Representing the Principality of Monaco in the Davis Cup, Hugo Nys, 29, is one of the leaders of the Monaco Tennis Federation, alongside Lucas Catarina and Romain Arneodo, with whom he plays to form a formidable doubles pair. One of the discipline’s best players in the world (ranked n°68 in the ATP doubles list), the Evian-les-Bains native one day dreams of winning a Grand Slam, while making Monaco shine on the international scene. Monaco Tribune spoke to the elegant one-handed right-handed backhander (phew!).
“Coming from the shores of Lake Geneva to the sunny coastline of the Principality, it often feels like they’re a stones throw away,” recalls Hugo Nys, who is always a little nostalgic when it comes to his native region. “I came down to the South almost ten years ago. I really like going back home, to go hiking or sailing on the lake with my dad,” he smiles. “But in Monaco, I also feel at home. We are a small family. I feel completely Monegasque and I am very proud to represent the Principality internationally.” For nearly seven years now, Hugo Nys has been playing on courts all over the world, wearing Monaco’s colours proudly.
Although a marriage of reason, his seat in Monaco’s tennis scene has managed to blossom into a passionate alliance, the fruit of a fleeting encounter and an ambition reborn. “The Monaco Tennis Federation was determined to shine once again in the Davis Cup after Jean-René Lisnard’s retirement,” explains the Evian native, a big fan of the Roca Team. “It was a very ambitious project and exciting challenge so immediately I wanted to apply. Representing Monaco, competing in the Davis Cup in front of the Prince, is just incredible.”
Three years after his arrival in the South of France at the ISP Academy (now known worldwide as the Mouratoglou Tennis Academy), the one-handed right-handed backhander (phew, again) was welcomed onto the Monte-Carlo Country Club’s clay court with one objective in mind: to restore the Principality’s image at the worlds’ most prestigious competitions. “Since the Davis Cup changed its format, we have been relegated to Group III. But our goals have not changed. As soon as the competition resumes, we will aim for promotion to Group II, while aiming in the coming years to move up to Group I.” It is an ambitious project, which could enable Monaco to challenge the world’s greatest nations, particularly France. Hugo Nys could once again cross paths with a certain Pierre-Hugues Herbert, a consistent opponent throughout his youth. “We are from the same generation. We played the same tournaments when we were younger. Today, Pierre-Hugues is one of the best doubles players in the world.”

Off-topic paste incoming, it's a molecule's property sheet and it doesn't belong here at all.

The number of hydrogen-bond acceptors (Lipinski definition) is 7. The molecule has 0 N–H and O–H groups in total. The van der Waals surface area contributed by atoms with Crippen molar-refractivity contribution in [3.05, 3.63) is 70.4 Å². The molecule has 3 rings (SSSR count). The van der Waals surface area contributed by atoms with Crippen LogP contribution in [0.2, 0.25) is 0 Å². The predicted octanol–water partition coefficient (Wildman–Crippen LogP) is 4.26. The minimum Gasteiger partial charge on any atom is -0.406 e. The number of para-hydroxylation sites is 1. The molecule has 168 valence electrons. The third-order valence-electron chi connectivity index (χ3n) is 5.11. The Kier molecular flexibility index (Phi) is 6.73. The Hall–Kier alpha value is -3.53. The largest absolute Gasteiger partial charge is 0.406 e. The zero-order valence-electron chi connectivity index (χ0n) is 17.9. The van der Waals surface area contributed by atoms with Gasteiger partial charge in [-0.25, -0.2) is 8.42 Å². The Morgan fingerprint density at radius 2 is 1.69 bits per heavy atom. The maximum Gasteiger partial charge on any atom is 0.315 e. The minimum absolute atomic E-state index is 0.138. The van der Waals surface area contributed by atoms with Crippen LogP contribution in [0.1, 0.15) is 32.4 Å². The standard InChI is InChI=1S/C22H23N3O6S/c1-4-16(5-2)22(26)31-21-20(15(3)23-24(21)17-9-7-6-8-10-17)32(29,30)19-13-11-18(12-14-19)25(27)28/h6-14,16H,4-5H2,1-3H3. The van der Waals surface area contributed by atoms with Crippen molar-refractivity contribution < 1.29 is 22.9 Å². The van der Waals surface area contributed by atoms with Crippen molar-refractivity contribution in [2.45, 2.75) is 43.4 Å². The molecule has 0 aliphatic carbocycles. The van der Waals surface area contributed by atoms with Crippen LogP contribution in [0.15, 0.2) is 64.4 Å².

Solo career or a life playing doubles?
It is a question that Hugo Nys will increasingly start asking himself in the next few years. “I decided just under three years ago to concentrate almost exclusively on doubles to earn a better living and play in the biggest tournaments in the world. My game has always been more suited to doubles. My dream is to be one of the best players in the world and one day win a Grand Slam.”
While on his epic journey to the semi-finals of 2017 Rolex Monte-Carlo Masters with his Davis Cup teammate Romain Arneodo, Nys, who paired up with Argentina’s Andrés Molteni earlier this year at the Australian Open, is hoping to continue his unstoppable rise as the competition circuit gets back on track. “In the short term, I hope to be in the Top 50.”
For coach Guillaume Couillard, it is a measured ambition, well within his grasp. “Hugo still has plenty of room for improvement,” said the Monaco Davis Cup coach. “In a tournament, anything is possible. When he reaches the semi-finals of the Rolex Monte-Carlo Masters with Romain Arneodo, the best doubles pairs are there. I think he has the capacity to one day reach the Top 10 while trying to win big titles in doubles.”
A family affair
Such a title would be a just reward for this passionate fan of the little yellow ball, who was immersed in tennis at a very young age thanks to his father and grandfather, a coach and one the best French players in the 1950s respectively.
“I spent my childhood in tennis. It’s a passion that I’ve had since I was a child. No one ever forced me,” said the ardent doubles advocate, a discipline often overshadowed by singles and recently criticised by former Wimbledon winner Marion Bartoli for having overpaid players. “Doubles is considered a subcategory,” he said. “We often hear that doubles players are less talented. But the discipline is a real learning curve compared to singles; how to improve your serve, your return, at the net. We’re sorely lacking in media coverage. Nicolas Mahut had an interesting idea, which consists of playing the doubles final on Saturday between two singles semi-finals, rather than playing the final on the same day as the singles final, often in front of less crowded stands.”
Hugo Nys, who has very little singles action outside of Davis Cup (he reached his highest singles ranking in 2019 with a 327th place on the ATP rankings), is now one of those players who is fully committed to doubles and is seeking recognition for this spectacular discipline. “In addition to being quick and lively, Hugo has very good reflexes,” said Guillaume Couillard. He likes to shorten the exchange and finish the points on the fly. “The magic recipe of an excellent doubles player, on his way to write his own history and that of Monaco, more determined than ever to caress the peaks of the legendary Davis Cup.